PnP’s Scan Right policy was subsequently replaced with a new one, Double the Difference, which means if an item scans at a higher price than that displayed on the shelf and the barcode corresponds, they will give you the item at the marked price, and double the difference off the first item (and the subsequent items at the lower price).

It might seem to be a claw-back on their initial confidence in their system, but customers are still being rewarded for system errors.

However, Tony Walsh from Port Elizabeth wrote to me about his gripe with Pick n Pay in Heugh Road, Walmer: “On Sunday, March 13, I popped in to a Pick n Pay bottle store to purchase a couple of bottles of red wine. I bought decent bottles as I had a work colleague visiting and I didn’t want to give him plonk. Both bottles were priced at R99.99. 

“When the cashier rang up both bottles she asked for R220, which I thought was wrong but I paid as there were people in the queue waiting for me to pay. When I got the till slip, I went to the shelves to check the price – both bottles were priced at R99.99. 

“I was annoyed and went to the cashier. She was of no help at all and just looked at me as if I was mad, so I asked her to call the manager, who eventually arrived. His first words to me were that I was not allowed to take photos in the store (I took pictures to prove my story).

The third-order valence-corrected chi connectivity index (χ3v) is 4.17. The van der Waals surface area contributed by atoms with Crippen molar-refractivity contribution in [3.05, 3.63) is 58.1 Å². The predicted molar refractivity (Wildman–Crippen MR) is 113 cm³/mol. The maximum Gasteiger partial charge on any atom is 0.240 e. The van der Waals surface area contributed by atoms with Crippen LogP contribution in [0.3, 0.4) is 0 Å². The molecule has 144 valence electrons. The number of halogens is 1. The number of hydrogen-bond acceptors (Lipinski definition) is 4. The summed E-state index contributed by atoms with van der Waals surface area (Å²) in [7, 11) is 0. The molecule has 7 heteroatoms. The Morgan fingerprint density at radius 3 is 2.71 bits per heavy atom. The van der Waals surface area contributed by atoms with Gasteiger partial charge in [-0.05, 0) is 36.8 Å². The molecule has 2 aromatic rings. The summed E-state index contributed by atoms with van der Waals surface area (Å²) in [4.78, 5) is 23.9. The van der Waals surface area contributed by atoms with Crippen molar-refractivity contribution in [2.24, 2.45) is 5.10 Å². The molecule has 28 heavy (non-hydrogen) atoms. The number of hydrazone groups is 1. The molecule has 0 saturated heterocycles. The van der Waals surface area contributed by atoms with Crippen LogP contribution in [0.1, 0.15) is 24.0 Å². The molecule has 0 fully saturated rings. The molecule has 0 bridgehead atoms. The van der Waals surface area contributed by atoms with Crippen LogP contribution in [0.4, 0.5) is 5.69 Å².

“I would have thought his first topic would be to deal with an unhappy and over-charged customer. 

“His explanation to me, it was human error and he apologised for the over-charge. I said it seemed very strange that two bottles of wine from different areas of the shop would have exactly the same mistake: both being priced R10/bottle more than advertised. He then told the cashier to refund me the difference, but it was a mission, so I left the store without a refund. 

“My issues with PnP are as follows: I feel as if this store is ripping people off by advertising one price and charging another. If I had not picked up that my spend would have been around R200, I probably would not have noticed this over-charge; their staff are ill-equipped to deal with issues like this; and their refund process is far from ideal. 

“How lucky must I be to pick up two bottles of wine from ­different areas of the store and be over-charged the same amount on both? The odds of this happening are like winning the lotto every week.”

Human error aside, management should have handled the issue better and not gone on the attack from the outset.

Retailers are not obliged to overcompensate customers to the extent that PnP and Woolies do, but two acts apply to the sector: the Consumer Protection Act for goods sold in a physical shop, or the Electronic Communications and Transactions Act for the online environment.